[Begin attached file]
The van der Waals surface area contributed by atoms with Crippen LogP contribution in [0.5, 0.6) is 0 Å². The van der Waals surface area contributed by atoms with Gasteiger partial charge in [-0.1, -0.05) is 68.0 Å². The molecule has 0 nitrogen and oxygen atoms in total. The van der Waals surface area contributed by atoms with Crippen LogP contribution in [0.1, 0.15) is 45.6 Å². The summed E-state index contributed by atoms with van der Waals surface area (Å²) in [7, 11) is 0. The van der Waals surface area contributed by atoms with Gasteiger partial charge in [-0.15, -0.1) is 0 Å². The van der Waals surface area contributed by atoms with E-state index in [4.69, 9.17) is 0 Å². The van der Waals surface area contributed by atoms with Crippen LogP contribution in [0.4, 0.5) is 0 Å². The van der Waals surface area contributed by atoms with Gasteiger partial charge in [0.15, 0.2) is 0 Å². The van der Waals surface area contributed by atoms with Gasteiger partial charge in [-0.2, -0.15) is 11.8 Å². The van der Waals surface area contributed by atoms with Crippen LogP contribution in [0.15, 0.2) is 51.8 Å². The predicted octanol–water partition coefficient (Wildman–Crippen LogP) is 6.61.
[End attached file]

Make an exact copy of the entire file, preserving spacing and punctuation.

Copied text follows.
The van der Waals surface area contributed by atoms with Crippen LogP contribution in [0.5, 0.6) is 0 Å². The van der Waals surface area contributed by atoms with Gasteiger partial charge in [-0.1, -0.05) is 68.0 Å². The molecule has 0 nitrogen and oxygen atoms in total. The van der Waals surface area contributed by atoms with Crippen LogP contribution in [0.1, 0.15) is 45.6 Å². The summed E-state index contributed by atoms with van der Waals surface area (Å²) in [7, 11) is 0. The van der Waals surface area contributed by atoms with Gasteiger partial charge in [-0.15, -0.1) is 0 Å². The van der Waals surface area contributed by atoms with E-state index in [4.69, 9.17) is 0 Å². The van der Waals surface area contributed by atoms with Crippen LogP contribution in [0.4, 0.5) is 0 Å². The van der Waals surface area contributed by atoms with Gasteiger partial charge in [0.15, 0.2) is 0 Å². The van der Waals surface area contributed by atoms with Gasteiger partial charge in [-0.2, -0.15) is 11.8 Å². The van der Waals surface area contributed by atoms with Crippen LogP contribution in [0.15, 0.2) is 51.8 Å². The predicted octanol–water partition coefficient (Wildman–Crippen LogP) is 6.61.